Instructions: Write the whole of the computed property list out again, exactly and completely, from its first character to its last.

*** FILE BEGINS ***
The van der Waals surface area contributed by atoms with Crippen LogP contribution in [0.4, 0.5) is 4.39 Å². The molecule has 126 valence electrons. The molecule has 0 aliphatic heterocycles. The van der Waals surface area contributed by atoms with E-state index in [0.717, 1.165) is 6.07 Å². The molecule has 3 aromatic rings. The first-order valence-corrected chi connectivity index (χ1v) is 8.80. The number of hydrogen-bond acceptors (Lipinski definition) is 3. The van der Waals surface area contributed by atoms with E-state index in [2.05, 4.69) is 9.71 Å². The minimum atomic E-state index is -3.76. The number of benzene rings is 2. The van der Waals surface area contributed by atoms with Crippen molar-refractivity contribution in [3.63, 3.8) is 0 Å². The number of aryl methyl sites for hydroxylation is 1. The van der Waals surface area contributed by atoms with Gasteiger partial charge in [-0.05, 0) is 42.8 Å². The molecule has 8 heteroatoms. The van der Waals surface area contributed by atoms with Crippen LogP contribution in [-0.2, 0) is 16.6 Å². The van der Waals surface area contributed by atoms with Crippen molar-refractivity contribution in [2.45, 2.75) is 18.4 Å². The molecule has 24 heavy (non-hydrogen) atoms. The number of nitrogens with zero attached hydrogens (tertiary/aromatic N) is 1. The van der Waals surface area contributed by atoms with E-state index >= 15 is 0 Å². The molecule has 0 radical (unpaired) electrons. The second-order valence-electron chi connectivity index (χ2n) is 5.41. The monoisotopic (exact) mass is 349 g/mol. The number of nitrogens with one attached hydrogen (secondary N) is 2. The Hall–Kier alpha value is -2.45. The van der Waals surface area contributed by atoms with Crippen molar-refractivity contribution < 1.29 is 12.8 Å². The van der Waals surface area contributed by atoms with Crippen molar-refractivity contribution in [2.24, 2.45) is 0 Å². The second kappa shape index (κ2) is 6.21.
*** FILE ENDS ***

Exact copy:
The van der Waals surface area contributed by atoms with Crippen LogP contribution in [0.4, 0.5) is 4.39 Å². The molecule has 126 valence electrons. The molecule has 0 aliphatic heterocycles. The van der Waals surface area contributed by atoms with E-state index in [0.717, 1.165) is 6.07 Å². The molecule has 3 aromatic rings. The first-order valence-corrected chi connectivity index (χ1v) is 8.80. The number of hydrogen-bond acceptors (Lipinski definition) is 3. The van der Waals surface area contributed by atoms with E-state index in [2.05, 4.69) is 9.71 Å². The minimum atomic E-state index is -3.76. The number of benzene rings is 2. The van der Waals surface area contributed by atoms with Crippen molar-refractivity contribution in [3.63, 3.8) is 0 Å². The number of aryl methyl sites for hydroxylation is 1. The van der Waals surface area contributed by atoms with Gasteiger partial charge in [-0.05, 0) is 42.8 Å². The molecule has 8 heteroatoms. The van der Waals surface area contributed by atoms with Crippen LogP contribution in [-0.2, 0) is 16.6 Å². The van der Waals surface area contributed by atoms with Crippen molar-refractivity contribution in [2.45, 2.75) is 18.4 Å². The molecule has 24 heavy (non-hydrogen) atoms. The number of nitrogens with zero attached hydrogens (tertiary/aromatic N) is 1. The van der Waals surface area contributed by atoms with E-state index >= 15 is 0 Å². The molecule has 0 radical (unpaired) electrons. The second-order valence-electron chi connectivity index (χ2n) is 5.41. The monoisotopic (exact) mass is 349 g/mol. The number of nitrogens with one attached hydrogen (secondary N) is 2. The Hall–Kier alpha value is -2.45. The van der Waals surface area contributed by atoms with Crippen molar-refractivity contribution < 1.29 is 12.8 Å². The van der Waals surface area contributed by atoms with Crippen molar-refractivity contribution in [2.24, 2.45) is 0 Å². The second kappa shape index (κ2) is 6.21.